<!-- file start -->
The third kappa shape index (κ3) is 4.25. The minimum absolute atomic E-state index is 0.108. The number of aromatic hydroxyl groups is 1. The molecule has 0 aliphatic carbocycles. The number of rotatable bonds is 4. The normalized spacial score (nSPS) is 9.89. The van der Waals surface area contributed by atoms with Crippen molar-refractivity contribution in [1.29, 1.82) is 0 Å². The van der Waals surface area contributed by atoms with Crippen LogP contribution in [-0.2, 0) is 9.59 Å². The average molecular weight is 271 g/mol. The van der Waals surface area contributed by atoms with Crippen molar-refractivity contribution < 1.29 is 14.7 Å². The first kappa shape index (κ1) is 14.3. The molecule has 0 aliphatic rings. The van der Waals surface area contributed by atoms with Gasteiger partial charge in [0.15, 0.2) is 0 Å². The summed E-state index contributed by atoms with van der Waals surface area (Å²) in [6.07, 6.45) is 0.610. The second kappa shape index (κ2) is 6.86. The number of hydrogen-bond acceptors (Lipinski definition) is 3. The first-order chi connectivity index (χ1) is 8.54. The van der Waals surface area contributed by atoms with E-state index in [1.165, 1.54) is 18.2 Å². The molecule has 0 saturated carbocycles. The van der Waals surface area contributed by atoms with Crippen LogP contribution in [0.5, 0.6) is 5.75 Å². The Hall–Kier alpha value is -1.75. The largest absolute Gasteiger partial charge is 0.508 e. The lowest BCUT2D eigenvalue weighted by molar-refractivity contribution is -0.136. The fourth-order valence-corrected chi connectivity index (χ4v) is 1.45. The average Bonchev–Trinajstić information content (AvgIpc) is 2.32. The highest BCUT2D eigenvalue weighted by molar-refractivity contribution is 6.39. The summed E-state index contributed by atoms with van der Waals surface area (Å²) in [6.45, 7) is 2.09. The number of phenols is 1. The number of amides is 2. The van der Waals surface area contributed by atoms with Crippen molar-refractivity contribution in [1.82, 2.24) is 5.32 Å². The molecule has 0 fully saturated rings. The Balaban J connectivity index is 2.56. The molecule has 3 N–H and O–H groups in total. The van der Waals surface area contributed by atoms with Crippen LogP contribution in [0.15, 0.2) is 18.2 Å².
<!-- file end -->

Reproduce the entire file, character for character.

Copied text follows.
The third kappa shape index (κ3) is 4.25. The minimum absolute atomic E-state index is 0.108. The number of aromatic hydroxyl groups is 1. The molecule has 0 aliphatic carbocycles. The number of rotatable bonds is 4. The normalized spacial score (nSPS) is 9.89. The van der Waals surface area contributed by atoms with Crippen molar-refractivity contribution in [1.29, 1.82) is 0 Å². The van der Waals surface area contributed by atoms with Crippen LogP contribution in [-0.2, 0) is 9.59 Å². The average molecular weight is 271 g/mol. The van der Waals surface area contributed by atoms with Crippen molar-refractivity contribution < 1.29 is 14.7 Å². The first kappa shape index (κ1) is 14.3. The molecule has 0 aliphatic rings. The van der Waals surface area contributed by atoms with Gasteiger partial charge in [0.15, 0.2) is 0 Å². The summed E-state index contributed by atoms with van der Waals surface area (Å²) in [6.07, 6.45) is 0.610. The second kappa shape index (κ2) is 6.86. The number of hydrogen-bond acceptors (Lipinski definition) is 3. The first-order chi connectivity index (χ1) is 8.54. The van der Waals surface area contributed by atoms with E-state index in [1.165, 1.54) is 18.2 Å². The molecule has 0 saturated carbocycles. The van der Waals surface area contributed by atoms with Crippen LogP contribution in [0.5, 0.6) is 5.75 Å². The Hall–Kier alpha value is -1.75. The largest absolute Gasteiger partial charge is 0.508 e. The lowest BCUT2D eigenvalue weighted by molar-refractivity contribution is -0.136. The fourth-order valence-corrected chi connectivity index (χ4v) is 1.45. The average Bonchev–Trinajstić information content (AvgIpc) is 2.32. The highest BCUT2D eigenvalue weighted by molar-refractivity contribution is 6.39. The summed E-state index contributed by atoms with van der Waals surface area (Å²) in [6.45, 7) is 2.09. The number of phenols is 1. The number of amides is 2. The van der Waals surface area contributed by atoms with Crippen molar-refractivity contribution in [1.82, 2.24) is 5.32 Å². The molecule has 0 fully saturated rings. The Balaban J connectivity index is 2.56. The molecule has 3 N–H and O–H groups in total. The van der Waals surface area contributed by atoms with Crippen LogP contribution in [0.15, 0.2) is 18.2 Å².